Board games are the quintessential childhood experience, even if just for dreary, rainy days. These childhood classics hold a special nostalgic place in the hearts of millions.
One of the oldest and most popular of these classic board games is Monopoly, the real estate trading game. First designed in 1902 (under the name The Landlord’s Game), the game has enjoyed remarkable longevity and enduring appeal. Indeed, over 250 million copies have been sold over the years. I played Monopoly recently for the first time in years, and I was struck with how the game profoundly misrepresents real-world markets.
Monopoly is Not about Markets
Monopoly is a game built almost entirely around chance. By rolling a pair of dice, players advance across the board, with the opportunity to purchase properties as they land on them. If a player accumulates a full set of properties (usually based around one color), they can put up houses and hotels to dramatically raise the price of rent.
In reality, prices are not fixed and outwardly determined, as though written on a card.
As the game progresses, players who are unable to pay their debts liquidate assets and properties, and eventually become bankrupt. An opponent takes possession of all their holdings, and the process continues until one player owns and controls everything. All transactions, bar the trading of properties, are coercive and arbitrary.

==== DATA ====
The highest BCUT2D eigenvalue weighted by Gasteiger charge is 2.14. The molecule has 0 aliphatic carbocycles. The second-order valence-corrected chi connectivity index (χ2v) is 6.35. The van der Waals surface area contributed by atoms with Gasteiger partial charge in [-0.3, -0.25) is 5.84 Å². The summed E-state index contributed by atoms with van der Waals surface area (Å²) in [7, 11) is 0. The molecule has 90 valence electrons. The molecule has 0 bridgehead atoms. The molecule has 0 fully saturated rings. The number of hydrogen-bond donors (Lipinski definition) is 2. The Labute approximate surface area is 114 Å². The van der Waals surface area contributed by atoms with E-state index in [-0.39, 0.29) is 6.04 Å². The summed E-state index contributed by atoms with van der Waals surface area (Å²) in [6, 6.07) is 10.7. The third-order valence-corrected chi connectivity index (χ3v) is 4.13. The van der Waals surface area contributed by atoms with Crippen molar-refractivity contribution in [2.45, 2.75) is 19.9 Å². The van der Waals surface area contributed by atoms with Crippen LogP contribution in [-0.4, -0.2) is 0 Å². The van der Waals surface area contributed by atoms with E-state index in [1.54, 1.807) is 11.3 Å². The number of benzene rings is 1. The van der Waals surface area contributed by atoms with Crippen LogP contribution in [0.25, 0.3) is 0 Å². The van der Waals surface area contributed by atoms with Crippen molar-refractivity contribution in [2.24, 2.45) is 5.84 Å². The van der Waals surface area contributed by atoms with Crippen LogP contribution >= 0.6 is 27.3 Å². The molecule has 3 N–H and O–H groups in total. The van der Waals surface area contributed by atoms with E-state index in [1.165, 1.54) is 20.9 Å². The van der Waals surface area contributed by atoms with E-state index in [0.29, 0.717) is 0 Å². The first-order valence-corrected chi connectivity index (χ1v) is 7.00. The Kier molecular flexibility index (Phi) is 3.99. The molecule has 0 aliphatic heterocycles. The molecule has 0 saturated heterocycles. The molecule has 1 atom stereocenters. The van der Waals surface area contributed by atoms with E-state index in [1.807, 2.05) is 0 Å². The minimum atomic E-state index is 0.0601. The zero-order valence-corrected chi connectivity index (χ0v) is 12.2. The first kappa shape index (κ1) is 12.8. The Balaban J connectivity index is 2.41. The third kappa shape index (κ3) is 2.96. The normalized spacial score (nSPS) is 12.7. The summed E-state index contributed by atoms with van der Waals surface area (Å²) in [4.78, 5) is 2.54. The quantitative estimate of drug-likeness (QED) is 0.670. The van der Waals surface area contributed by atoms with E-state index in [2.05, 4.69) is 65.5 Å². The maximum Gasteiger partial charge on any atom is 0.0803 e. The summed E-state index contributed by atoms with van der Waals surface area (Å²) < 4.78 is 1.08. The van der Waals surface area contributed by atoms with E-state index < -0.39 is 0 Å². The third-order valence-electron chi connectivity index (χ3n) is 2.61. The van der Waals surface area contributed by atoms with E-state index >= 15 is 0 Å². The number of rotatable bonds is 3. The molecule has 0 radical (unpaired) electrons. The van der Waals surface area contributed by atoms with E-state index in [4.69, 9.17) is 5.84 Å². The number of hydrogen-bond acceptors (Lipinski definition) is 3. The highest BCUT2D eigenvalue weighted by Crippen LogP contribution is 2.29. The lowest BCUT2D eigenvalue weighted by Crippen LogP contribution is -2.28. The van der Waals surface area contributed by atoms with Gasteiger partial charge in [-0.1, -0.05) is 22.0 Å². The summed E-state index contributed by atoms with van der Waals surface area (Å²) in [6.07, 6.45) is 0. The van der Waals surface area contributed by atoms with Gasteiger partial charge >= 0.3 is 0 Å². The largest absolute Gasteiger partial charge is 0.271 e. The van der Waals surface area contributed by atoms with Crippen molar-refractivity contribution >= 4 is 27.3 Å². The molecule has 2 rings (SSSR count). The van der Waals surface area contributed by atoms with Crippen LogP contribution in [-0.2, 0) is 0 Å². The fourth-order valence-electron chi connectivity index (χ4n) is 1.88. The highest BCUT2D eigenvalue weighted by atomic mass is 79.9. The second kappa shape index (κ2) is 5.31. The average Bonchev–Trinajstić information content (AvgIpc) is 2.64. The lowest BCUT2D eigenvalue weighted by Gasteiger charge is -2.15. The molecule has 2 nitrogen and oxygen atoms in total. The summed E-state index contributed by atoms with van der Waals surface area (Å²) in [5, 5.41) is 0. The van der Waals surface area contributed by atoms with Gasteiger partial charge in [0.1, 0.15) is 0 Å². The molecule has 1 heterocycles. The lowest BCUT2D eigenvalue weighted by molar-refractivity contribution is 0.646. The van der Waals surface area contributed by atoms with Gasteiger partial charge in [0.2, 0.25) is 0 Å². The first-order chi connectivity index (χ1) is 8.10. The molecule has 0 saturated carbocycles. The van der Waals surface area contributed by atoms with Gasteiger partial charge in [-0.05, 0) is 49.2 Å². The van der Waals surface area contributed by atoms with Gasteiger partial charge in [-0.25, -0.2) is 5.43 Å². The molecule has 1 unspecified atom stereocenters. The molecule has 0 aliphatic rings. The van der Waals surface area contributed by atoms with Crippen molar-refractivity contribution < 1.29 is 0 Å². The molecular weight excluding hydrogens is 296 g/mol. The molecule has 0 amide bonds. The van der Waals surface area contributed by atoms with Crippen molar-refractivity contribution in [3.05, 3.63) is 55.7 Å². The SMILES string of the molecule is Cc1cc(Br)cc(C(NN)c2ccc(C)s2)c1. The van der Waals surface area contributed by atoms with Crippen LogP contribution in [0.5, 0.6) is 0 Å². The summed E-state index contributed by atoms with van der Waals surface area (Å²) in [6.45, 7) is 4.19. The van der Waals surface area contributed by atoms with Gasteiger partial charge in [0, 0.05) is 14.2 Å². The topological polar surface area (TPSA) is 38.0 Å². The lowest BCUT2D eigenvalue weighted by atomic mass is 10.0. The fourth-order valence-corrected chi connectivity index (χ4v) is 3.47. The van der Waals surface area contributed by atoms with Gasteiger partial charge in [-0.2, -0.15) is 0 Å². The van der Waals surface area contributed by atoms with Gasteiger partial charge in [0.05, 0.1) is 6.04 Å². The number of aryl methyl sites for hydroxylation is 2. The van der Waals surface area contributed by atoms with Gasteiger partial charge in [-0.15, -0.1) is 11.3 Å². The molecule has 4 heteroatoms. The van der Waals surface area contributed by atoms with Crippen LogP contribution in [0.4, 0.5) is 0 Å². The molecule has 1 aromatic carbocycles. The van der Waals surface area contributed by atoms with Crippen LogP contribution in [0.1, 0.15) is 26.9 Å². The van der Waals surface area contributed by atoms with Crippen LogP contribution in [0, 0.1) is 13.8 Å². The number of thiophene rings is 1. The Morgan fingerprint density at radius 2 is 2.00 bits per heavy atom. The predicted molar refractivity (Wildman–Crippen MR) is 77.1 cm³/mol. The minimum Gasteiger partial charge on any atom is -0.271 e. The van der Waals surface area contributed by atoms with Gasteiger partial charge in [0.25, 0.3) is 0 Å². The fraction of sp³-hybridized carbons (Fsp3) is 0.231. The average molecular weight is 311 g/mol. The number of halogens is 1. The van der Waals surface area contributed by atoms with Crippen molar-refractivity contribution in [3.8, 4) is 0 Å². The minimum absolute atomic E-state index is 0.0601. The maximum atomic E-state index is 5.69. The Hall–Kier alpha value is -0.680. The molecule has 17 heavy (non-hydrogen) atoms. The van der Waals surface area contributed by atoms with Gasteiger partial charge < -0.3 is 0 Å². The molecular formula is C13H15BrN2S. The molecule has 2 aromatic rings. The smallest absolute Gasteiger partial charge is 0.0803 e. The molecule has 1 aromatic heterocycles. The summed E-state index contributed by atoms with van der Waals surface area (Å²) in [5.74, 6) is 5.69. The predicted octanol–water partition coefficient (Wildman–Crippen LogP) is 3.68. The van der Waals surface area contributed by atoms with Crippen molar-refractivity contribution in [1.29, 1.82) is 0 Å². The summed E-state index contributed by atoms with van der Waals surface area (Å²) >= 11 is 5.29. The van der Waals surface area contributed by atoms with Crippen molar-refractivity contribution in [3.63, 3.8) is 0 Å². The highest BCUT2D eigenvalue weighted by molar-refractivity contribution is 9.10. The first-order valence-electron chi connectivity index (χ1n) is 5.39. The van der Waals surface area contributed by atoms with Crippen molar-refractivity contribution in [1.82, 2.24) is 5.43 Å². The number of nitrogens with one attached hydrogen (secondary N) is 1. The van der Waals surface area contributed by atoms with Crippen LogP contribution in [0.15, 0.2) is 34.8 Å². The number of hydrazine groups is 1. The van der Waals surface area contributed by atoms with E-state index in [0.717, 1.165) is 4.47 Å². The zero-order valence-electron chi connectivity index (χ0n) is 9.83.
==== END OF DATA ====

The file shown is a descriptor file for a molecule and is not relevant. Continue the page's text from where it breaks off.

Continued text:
The game of Monopoly is so wildly dissimilar from a real market that it scarcely warrants a comparison. The vast majority of transactions in the game are forced and arise from random chance, whether the roll of the dice or a randomly selected card (from “Chance” or “Community Chest”) yielding reward or penalty.
Success in a capitalist society is rarely attained solely through chance. There are many ways to accumulate wealth, but the biggest one is through serving others by providing valued goods and services, not from forcibly extracting exorbitant rents from a land empire, as Monopoly seems to suggest.
In the real world, someone short on funds doesn’t have to stay at the priciest hotel in town when she drives by, nor is she harmed by their existence. Monopoly also ignores the actual workings of a pricing system.
In reality, prices are not fixed and outwardly determined, as though written on a card. Instead, prices are the result of interplay between buyer and seller, surrounding market conditions, and a whole host of other factors. Most importantly, as Hayek noted, prices adjust according to individual knowledge of economic conditions.
The end game of Monopoly is a caricature of reality. A player wins Monopoly by bankrupting the other players, gaining their assets in the process. Thus, the winner of the game is the “monopolist”, who controls all the money, all the railroads, the utilities, and real estate on the board.
Entrepreneurs don’t “win” the market by bankrupting consumers and rival producers. Entrepreneurs, and others engaged in the market process, “win” by creating value. Trade is a positive-sum game, yet Monopoly portrays a world where all trade is zero-sum; the gain of one is always the loss of another.In the market, unlike in Monopoly, a monopoly is not inevitable, or even likely.